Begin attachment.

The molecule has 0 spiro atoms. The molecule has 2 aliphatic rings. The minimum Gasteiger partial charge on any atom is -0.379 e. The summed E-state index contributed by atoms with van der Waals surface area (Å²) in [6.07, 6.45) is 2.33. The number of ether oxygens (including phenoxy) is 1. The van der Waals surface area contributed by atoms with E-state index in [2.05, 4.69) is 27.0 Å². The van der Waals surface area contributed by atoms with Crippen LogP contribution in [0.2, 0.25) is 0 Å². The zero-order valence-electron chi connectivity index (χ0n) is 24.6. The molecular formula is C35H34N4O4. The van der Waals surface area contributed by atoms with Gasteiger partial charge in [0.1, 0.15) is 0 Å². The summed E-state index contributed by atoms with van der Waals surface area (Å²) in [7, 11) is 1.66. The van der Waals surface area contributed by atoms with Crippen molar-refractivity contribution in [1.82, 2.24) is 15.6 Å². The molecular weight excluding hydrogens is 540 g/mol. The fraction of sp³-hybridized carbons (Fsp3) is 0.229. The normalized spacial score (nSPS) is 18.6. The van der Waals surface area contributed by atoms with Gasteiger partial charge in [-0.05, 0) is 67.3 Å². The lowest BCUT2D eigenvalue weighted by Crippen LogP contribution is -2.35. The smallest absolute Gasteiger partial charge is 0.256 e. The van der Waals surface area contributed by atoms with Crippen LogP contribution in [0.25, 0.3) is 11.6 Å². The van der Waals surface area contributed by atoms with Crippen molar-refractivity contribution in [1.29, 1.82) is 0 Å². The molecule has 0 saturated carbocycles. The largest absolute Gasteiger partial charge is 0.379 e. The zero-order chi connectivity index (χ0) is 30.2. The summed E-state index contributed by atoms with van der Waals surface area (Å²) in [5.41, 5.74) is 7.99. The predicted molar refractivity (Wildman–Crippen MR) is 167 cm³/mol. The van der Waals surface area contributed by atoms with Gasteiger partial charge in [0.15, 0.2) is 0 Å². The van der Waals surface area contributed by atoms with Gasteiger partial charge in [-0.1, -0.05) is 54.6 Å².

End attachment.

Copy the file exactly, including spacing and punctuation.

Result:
The molecule has 0 spiro atoms. The molecule has 2 aliphatic rings. The minimum Gasteiger partial charge on any atom is -0.379 e. The summed E-state index contributed by atoms with van der Waals surface area (Å²) in [6.07, 6.45) is 2.33. The number of ether oxygens (including phenoxy) is 1. The van der Waals surface area contributed by atoms with E-state index in [2.05, 4.69) is 27.0 Å². The van der Waals surface area contributed by atoms with Crippen LogP contribution in [0.2, 0.25) is 0 Å². The zero-order valence-electron chi connectivity index (χ0n) is 24.6. The molecular formula is C35H34N4O4. The van der Waals surface area contributed by atoms with Gasteiger partial charge in [0.1, 0.15) is 0 Å². The summed E-state index contributed by atoms with van der Waals surface area (Å²) in [7, 11) is 1.66. The van der Waals surface area contributed by atoms with Crippen molar-refractivity contribution in [1.82, 2.24) is 15.6 Å². The molecular weight excluding hydrogens is 540 g/mol. The fraction of sp³-hybridized carbons (Fsp3) is 0.229. The normalized spacial score (nSPS) is 18.6. The van der Waals surface area contributed by atoms with Gasteiger partial charge in [-0.05, 0) is 67.3 Å². The lowest BCUT2D eigenvalue weighted by Crippen LogP contribution is -2.35. The smallest absolute Gasteiger partial charge is 0.256 e. The van der Waals surface area contributed by atoms with Crippen LogP contribution in [0.25, 0.3) is 11.6 Å². The van der Waals surface area contributed by atoms with Crippen molar-refractivity contribution in [1.29, 1.82) is 0 Å². The molecule has 0 saturated carbocycles. The largest absolute Gasteiger partial charge is 0.379 e. The zero-order chi connectivity index (χ0) is 30.2. The summed E-state index contributed by atoms with van der Waals surface area (Å²) in [5.41, 5.74) is 7.99. The predicted molar refractivity (Wildman–Crippen MR) is 167 cm³/mol. The van der Waals surface area contributed by atoms with Gasteiger partial charge in [0.15, 0.2) is 0 Å². The van der Waals surface area contributed by atoms with Gasteiger partial charge in [-0.1, -0.05) is 54.6 Å².